Who would've ever thought that fabric and staples would be scarier than circular saws and 2x4s? And then if you have to use a sewing machine??!! No frickin' way!!!
But sometimes you just HAVE to upholster.
Like when you build a slipper chair for the sake of building a slipper chair (click here for plans), and then you don't document the upholstering process, so you build a toddler slipper chair.
The toddler slipper chair (click here for more on that or click here for plans) was built solely to document the upholstering process, but then I had to reupholster my Target slipper chairs (thanks to cats & kids - click here for more info).
And of course, if you want an upholstered bed... you have to upholster it!
Then if you decide to build an upholstered swoop chair (I've got some more info on this for a future post, if you're interested!)... it really seems like it never ends.
Alas, cats and kids have struck again, so my already-reupholstered-Target-slipper chairs were in dire need of some more reupholstering.
This time I had some criteria that I wanted the outcome to meet. First, I wanted these to be slipcovers so that I could remove them to launder them (and if we're going away overnight, so the cats don't decide that they're scratching posts!). Secondly, the slipcovers had to fit snugly, because I don't like loose-fitting slipcovers. Finally, they had to be done without a pattern, because I have issues transferring patterns onto paper and then onto fabric, and THEN sewing them.
This is what I came up with!
And, as is the case of nearly all of my upholstering projects, let's cue in some clearance curtains from Target.
The first thing most people do is wash their fabric... but I didn't do that. You probably should. I draped the fabric over the chair, making sure that there was enough on each side of the chair and the front and back for the slipcover. An 84" panel will cover an Avington slipper chair from Target.
note: all of the sewing/pinning/working will be done on the "wrong" side of the fabric
Then I pinned and sewed the front corners (is this looking familiar? This is how I started both of my previous slipper chair upholstering tutorials!).
When the front corners are sewn, it's easy to pull the fabric to the back of the chair nice and taut. Then I smoothed it back the seat and down the sides and pinned it in place. From my experience, it's easier to work on one side of the chair at a time.
The pins should be where the seat connects to the back of the chair. This is important to do, because the scariest part is coming up next.
You have to cut the fabric. I cut the fabric to almost the top of the seat, but after having done this four times (two sides of two chairs) I can say that it can either reach the seat or be below the seat.. Precision isn't required. Give yourself about 1/4" past the part where the seat and the back meet for seam allowance when you sew.
After you've gone past the point of no return, drape the fabric up the top of the chair and pull taut back the sides (tuck the "bunched" fabric into the seam of the chair if there is any. That's where it'll go when you're finished with the slipcover, anyway).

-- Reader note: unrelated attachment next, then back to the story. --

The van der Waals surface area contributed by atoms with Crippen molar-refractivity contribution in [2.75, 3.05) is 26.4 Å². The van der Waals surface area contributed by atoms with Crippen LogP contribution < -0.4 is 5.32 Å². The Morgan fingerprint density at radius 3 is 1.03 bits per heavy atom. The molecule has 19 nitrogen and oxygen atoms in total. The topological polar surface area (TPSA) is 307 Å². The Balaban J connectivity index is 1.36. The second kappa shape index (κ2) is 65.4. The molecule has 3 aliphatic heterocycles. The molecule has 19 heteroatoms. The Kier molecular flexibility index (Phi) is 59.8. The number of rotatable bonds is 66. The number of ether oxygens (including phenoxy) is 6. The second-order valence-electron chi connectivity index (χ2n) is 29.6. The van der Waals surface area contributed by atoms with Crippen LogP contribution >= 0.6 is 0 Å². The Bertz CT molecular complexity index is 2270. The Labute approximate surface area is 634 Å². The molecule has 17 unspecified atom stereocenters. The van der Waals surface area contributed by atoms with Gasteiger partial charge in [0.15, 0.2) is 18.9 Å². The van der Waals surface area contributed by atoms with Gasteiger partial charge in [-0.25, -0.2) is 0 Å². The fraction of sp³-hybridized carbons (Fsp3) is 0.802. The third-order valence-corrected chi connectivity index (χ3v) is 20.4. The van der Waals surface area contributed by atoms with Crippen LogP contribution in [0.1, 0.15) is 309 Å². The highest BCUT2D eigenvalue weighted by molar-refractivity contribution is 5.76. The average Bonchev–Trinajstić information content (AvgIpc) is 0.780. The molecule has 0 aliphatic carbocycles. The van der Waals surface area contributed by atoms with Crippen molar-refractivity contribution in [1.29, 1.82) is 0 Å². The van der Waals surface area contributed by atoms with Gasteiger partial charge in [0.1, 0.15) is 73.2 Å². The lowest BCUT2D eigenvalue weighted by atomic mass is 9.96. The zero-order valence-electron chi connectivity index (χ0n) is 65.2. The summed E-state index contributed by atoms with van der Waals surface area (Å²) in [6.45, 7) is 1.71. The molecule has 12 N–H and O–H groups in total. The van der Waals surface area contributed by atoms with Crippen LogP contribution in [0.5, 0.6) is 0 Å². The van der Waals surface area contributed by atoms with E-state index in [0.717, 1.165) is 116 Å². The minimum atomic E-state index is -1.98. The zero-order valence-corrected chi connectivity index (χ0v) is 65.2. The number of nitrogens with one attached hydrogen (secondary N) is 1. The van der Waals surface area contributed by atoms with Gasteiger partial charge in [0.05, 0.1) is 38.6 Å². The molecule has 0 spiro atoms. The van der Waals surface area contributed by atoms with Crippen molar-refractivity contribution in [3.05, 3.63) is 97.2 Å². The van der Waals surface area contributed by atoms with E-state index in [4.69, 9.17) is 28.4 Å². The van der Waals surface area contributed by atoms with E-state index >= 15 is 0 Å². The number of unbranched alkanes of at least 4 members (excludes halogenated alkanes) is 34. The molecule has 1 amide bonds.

I liked pinning it in place so that I didn't have to worry about the fabric shifting as I pulled and tightened everything.
Now, the fabric draping over the top and the fabric that you pulled toward the back need to be pinned together so that you have a seam that goes from the top, down the back of the chair. The fabric may bunch a tad at the top of this seam, but it will look fine after it's sewn and turned inside out.
Sew along the pins down the back.
When you reach the end of the shorter piece of fabric, you'll realize that there's plenty of fabric remaining on the back. I pinned the middle of the back to the back of the chair, pulled the fabric on the side I was working on, and cut a slit about where the shorter piece of fabric ended (hopefully this picture helps clarify what I'm trying to say).
What you're going to do is use this fabric to "fill" in the square you made after making your first cut. Pin it to the top of the back and to the side and sew it.
This picture's from the other side of the chair, so don't worry if everything seems backwards.
Here's a picture of it sewn and the excess fabric trimmed (I trimmed the excess at the front of the chair at this point, too) to show what it's supposed to look like.
If you do what I did and leave an accidental hole where those two seams meet, it's easily fixed when you reinforce the seams (or you could go back and do it before moving on.. I didn't).
And that's really all it is! Just do the same thing to the other side, making sure you pull everything taut as you pin/sew!
After that's all finished and all excess fabric is trimmed, you can turn the slipcover inside out and try it on the chair. If there are any adjustments to be made, now's the time to do it..!
Now it's time to think about the hem. Go back and reinforce all of the seams and sew a hem (reinforcing it, as well!). You can create a ruffle hem (just don't ask me how!), a straight hem, or steal the velcro off of the removable bottom cover-thingy and sew that onto the bottom of your slipcover so you can velcro it in place and have a nice, well-fitting slipcover.
I used velcro, but even after doing two chairs, never really got it right. My suggestion is to loosely put the velcro in place, pull the fabric over it and pin it. Then it should line up perfectly.
And now, if you need to wash your slipcover...
Just make sure that you follow the care instructions on the fabric (or curtain packaging, if you used one!).
Now the only thing to do is to see how long this one lasts.